development and interaction design are
recast as civic practices. The hackathon
allows for an exploration of roles and
responsibilities—it raises questions of
rights and entitlements for populations.
The systems and services prototyped
serve as markers of what is needed to
fulfill the expectations of these practices
of governance and models of citizenship.
Civic hackathons thus provide
participants with enhanced visibility
of their own location in state-based
systems of measure. This exposure
intensifies and personalizes the
idea of citizenship in a unique way.
Involvement in a civic hackathon
provides a certain kind of pleasure
in this personalization, and a means
of rehearsing possible futures
of governance and public life.
Participating in the construction of
this civic imaginary reinforces the
character of the civic being imagined.
What precisely, though, are the
qualities of this civic imaginary being
constructed? To be sure, it includes
a notion of technological citizenship.
Those with specific skills and literacy
are better placed to contribute to the
public-facing tools being developed.
Likewise, those with access to digital
devices and services are granted
a greater role as citizens. While
many at civic hackathons encourage
such a civic imaginary in the name
of empowerment and inclusion,
technological citizenship is itself a
matter of concern—an issue that
requires attending to.
At the Atlanta National Day
of Civic Hacking, there was no
discussion of who was absent, of
who was not participating or not
able to participate, of who was not
represented. The majority of those
who attended were already attuned
to a technological citizenship.
Participants arrived equipped not just
with laptops and smartphones, but
also with technical skills ready to be
applied. Perhaps it is not surprising
then that there was no questioning
of the constitution of the civic, of
the operation of the government as
status quo, with its procedures merely
accelerated and amplified through
This consensus at a given site,
however, should not be taken as
characteristic of the event as a whole.
Across different locales, histories,
ideologies, and desires shift. In L. A.,
the social mobility enjoyed by two key
players in the hackathon— will.i.am
and Mayor Garcetti, both sons of
Boyle Heights—may not map easily
onto the experiences of Latino and
Asian American youth concentrated in
the same urban neighborhood today.
Their poor prospects for secure and
digitally literate employment are
unlikely to be met by the solutions
produced through the hackathon. In
L.A., the civic imaginary illustrated
in the app prototypes placed
repeated emphasis on the matter
of “engagement”—a neat catch-all
for qualities of belonging to place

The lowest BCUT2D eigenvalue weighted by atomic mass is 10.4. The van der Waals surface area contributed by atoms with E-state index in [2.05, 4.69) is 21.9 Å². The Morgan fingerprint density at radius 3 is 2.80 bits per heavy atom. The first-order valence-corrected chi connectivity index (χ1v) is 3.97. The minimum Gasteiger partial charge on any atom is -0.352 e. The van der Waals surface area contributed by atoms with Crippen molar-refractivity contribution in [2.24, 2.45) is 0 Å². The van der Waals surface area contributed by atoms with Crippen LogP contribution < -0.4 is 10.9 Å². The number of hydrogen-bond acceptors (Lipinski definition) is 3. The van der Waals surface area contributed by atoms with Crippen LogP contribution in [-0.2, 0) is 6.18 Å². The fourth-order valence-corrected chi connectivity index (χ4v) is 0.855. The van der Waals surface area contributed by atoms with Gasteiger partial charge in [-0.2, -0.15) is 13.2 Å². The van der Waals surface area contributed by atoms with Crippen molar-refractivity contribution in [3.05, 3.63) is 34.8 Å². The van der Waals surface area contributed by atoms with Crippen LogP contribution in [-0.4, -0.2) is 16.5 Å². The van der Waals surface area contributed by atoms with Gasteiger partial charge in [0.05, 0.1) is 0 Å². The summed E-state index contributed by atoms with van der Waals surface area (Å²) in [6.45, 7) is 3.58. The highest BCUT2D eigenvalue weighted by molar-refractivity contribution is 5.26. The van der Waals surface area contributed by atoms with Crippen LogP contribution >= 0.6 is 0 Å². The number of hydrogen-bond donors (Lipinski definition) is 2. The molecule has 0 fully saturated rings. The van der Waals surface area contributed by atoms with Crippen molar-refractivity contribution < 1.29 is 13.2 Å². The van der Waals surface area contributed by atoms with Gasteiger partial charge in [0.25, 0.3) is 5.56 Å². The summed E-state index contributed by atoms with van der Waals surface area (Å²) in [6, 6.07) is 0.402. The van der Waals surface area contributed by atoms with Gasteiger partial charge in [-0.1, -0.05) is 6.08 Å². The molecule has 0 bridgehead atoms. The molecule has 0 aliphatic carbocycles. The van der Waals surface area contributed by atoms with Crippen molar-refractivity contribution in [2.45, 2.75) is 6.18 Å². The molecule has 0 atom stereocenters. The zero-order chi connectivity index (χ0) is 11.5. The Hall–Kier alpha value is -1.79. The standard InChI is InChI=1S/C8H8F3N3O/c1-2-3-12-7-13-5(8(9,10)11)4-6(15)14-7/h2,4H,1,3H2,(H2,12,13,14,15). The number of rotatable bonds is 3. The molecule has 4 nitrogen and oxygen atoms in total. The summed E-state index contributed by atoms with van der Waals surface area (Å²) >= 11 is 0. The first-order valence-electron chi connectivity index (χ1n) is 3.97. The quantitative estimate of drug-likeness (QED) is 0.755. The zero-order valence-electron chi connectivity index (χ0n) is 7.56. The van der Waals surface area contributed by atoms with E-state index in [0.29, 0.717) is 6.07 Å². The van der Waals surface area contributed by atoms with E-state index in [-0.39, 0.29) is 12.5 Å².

that successful hackathons enact, if
momentarily, in practice.
One perspective on civic hackathons
would herald greater involvement
from a more diverse array of citizens.
Another perspective would be to see
civic hackathons as a continuation of a
pattern of outsourcing of government
capacities and responsibilities. The
civic hacker takes on the role of
service provider both to citizens and
the government itself. Our analysis
makes us think differently. By praising
the civic hacker, the events empower
as much as disempower, and take
a particular political stance. Civic
hackathons by their very nature call
into question citizenship as it stands,
and as such enact technological
citizenship through their very
existence. If these events explore the
conditions of being a citizen, then we
cannot ignore how civic hackathons
produce such visions too. Technological
citizenship, like all citizenship, is
heterogeneous, as it is subject to local
resources, human or otherwise.
What, then, are we to make of
these civic hackathons, in the broader
context of issue-oriented hacking?
At the very least, their production
of a civic imaginary offers a situated
sense of agency and a propelling kind
of subjective work. Civic hackathons
allow for a temporary, intense, and
event-based belonging. They turn
location and the experience of place
into a discrete set of actionable
demands, many of which prove to
be both more mundane and realistic
notions of citizenship than we
usually see displayed in public. Civic
hackathons generate design artifacts
that archive and act as prompts
for action to bring about a better
relationship to place. If their reliance
on speculative labor shows evidence of
opportunism, the rhetorical force that
civic imaginaries command helps us
understand why people are prepared to
give up their work and their weekends.
Hackathons’ powerful demonstration
of place and citizenship lets individuals
feel part of something bigger than
themselves and their screens: to
imagine what it would be like to be
recognized as part of a place that could
still turn out to be home.
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Carl DiSalvo is an associate professor
in the Digital Media program at the Georgia
Melissa Gregg is Principal Engineer in
Thomas Lodato is a Ph.D. candidate in the
Digital Media program at the Georgia Institute
of Technology. He is interested in how design
activities occurs outside of traditional studio
environments, and how, in these environments,
the practice of design changes. His doctoral
research examines the practice of user
experience in a large technology company.